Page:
For example, when applying explosive material for armors it is a main goal to increase its performance, whilst maintaining safety. The following are several examples illustrating improvements achieved by applying heat to explosive reactive armor articles/modules:

Improving efficiency of Explosive Reactive Armor (ERA) cassettes/modules, against hollow charges;

Increasing efficiency of Explosive Reactive Armor (ERA) cassettes/modules against kinetic projectiles, which in the case of a standard armor cassette/module will typically penetrate it due to insufficient performance of the explosive material (the term kinetic projectiles as referred to herein calls for projectiles wherein the diameter is substantially low with respective to their length).

    • Improving efficiency of Self Limiting Explosive Reactive Amor (SLERA) cassettes/modules by enhancing reaction zone up to complete detonation.

In the case of boosters, sensitivity of the explosive material may be altered from a ‘safe position’ wherein the explosive material is substantially insensitive and is not likely to initiate, into an ‘armed position’ wherein the explosive material is sufficiently sensitive so as to detonate upon initiation.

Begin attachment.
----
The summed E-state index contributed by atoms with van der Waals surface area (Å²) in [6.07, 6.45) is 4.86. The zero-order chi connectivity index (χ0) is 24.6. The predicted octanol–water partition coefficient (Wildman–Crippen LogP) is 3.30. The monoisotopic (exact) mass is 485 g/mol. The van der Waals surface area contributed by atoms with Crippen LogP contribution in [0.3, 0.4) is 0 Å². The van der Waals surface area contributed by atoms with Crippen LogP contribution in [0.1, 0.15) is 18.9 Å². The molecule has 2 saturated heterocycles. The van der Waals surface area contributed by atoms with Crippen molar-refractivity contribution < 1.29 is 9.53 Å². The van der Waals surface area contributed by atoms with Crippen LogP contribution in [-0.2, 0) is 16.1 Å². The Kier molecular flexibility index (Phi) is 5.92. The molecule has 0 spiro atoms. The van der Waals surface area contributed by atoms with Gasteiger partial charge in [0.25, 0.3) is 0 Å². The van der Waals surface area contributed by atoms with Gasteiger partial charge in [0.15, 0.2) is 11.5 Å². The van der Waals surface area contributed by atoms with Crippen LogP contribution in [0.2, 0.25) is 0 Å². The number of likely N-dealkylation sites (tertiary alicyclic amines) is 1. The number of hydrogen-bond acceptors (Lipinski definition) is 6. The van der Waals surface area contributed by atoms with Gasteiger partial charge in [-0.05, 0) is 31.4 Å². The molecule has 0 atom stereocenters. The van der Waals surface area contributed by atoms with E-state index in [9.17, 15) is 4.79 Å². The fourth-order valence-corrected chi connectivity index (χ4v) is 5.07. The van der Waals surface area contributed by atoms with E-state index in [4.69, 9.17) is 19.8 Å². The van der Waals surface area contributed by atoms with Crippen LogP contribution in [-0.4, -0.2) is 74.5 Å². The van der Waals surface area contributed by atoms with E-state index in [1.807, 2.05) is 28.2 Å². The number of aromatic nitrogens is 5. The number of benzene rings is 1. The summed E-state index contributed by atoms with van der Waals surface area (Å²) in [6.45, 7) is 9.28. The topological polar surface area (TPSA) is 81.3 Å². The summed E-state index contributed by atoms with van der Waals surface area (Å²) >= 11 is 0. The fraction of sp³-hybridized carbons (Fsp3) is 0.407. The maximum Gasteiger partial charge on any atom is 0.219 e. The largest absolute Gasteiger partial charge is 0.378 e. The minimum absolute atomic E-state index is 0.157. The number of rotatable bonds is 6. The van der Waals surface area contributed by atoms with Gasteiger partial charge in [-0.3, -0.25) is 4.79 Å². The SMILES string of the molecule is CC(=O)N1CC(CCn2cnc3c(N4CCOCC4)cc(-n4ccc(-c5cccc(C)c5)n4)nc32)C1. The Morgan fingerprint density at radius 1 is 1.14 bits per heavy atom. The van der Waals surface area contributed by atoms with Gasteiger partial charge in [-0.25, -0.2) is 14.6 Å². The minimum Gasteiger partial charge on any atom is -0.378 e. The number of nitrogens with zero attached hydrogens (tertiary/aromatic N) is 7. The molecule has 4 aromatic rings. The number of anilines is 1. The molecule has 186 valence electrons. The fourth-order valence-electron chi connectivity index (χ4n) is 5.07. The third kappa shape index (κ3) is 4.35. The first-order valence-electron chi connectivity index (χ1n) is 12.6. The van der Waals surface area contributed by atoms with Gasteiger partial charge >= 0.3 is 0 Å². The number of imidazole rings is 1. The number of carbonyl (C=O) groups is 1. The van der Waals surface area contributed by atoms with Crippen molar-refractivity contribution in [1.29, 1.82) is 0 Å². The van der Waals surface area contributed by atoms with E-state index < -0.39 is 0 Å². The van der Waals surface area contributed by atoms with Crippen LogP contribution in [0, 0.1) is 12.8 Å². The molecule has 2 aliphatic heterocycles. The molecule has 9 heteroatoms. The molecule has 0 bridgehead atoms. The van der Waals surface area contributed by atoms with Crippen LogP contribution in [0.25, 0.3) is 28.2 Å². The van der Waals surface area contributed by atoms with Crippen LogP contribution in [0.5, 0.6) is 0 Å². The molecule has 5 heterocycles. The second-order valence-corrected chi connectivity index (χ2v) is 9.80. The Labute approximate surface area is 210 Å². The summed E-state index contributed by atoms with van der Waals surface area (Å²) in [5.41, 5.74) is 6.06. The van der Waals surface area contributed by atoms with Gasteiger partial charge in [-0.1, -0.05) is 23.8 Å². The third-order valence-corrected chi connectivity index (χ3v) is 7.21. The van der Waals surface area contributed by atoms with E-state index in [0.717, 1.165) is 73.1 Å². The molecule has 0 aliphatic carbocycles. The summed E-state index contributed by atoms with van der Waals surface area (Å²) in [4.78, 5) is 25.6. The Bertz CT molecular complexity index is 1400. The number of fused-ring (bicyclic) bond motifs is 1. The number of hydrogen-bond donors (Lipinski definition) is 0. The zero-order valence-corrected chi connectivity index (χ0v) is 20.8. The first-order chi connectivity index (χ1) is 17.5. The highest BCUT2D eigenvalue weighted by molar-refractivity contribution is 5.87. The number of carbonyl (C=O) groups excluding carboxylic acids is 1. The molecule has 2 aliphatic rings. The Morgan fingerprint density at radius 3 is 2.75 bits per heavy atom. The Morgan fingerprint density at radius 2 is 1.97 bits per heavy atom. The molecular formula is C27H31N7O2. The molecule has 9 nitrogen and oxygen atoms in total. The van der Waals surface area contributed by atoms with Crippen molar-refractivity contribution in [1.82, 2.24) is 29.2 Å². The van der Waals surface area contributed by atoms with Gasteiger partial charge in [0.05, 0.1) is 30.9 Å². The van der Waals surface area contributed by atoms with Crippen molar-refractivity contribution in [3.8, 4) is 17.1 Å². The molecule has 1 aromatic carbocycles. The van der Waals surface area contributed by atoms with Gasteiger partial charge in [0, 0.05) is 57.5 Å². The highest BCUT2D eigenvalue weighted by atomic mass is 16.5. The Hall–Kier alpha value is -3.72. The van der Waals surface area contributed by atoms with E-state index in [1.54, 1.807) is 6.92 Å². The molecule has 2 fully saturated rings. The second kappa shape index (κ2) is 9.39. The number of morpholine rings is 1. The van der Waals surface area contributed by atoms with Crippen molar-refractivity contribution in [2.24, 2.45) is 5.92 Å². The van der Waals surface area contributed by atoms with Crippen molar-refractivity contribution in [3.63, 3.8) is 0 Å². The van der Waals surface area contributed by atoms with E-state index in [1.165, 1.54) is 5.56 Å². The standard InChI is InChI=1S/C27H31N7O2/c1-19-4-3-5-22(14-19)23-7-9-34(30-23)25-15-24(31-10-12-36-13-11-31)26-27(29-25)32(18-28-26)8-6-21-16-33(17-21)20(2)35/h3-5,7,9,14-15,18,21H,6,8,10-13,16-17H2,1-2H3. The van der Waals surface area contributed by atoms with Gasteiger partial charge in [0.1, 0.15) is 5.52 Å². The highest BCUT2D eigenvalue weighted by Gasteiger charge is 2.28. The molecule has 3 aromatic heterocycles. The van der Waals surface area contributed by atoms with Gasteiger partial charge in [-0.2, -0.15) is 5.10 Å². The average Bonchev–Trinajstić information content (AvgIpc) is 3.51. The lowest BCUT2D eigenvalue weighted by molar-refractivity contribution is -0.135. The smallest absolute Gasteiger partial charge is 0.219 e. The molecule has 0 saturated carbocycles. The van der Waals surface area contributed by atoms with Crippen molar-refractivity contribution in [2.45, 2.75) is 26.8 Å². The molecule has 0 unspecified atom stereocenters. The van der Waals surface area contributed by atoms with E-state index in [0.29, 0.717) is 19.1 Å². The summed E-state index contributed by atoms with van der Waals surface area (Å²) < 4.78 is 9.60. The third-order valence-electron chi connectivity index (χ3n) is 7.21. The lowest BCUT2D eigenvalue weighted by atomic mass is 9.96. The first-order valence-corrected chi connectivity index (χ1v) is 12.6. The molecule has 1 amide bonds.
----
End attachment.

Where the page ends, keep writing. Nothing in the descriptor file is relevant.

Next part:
According to applications of the present invention the explosive material may be entirely heated, or only selective portions thereof, depending on a particular application. For example in the case of an explosive material used as in a booster, the explosive material may be heated at particular location only, for enabling initiation of the booster.

A potential heating member suited for applications according to the present invention, can have a wide range of heating capacity and temperature range. For example, in case of reactive armor cassettes/modules the heating capacity range is about 0.2-2.0 Watt/cm2, where the resultant heating of the explosive material is in the range of about 70-150° C. However, for other applications, the heat capacity may be dependant upon volume/mass, e.g. for warheads the heating capacity may be defined in volumetric units as Watt/cm3.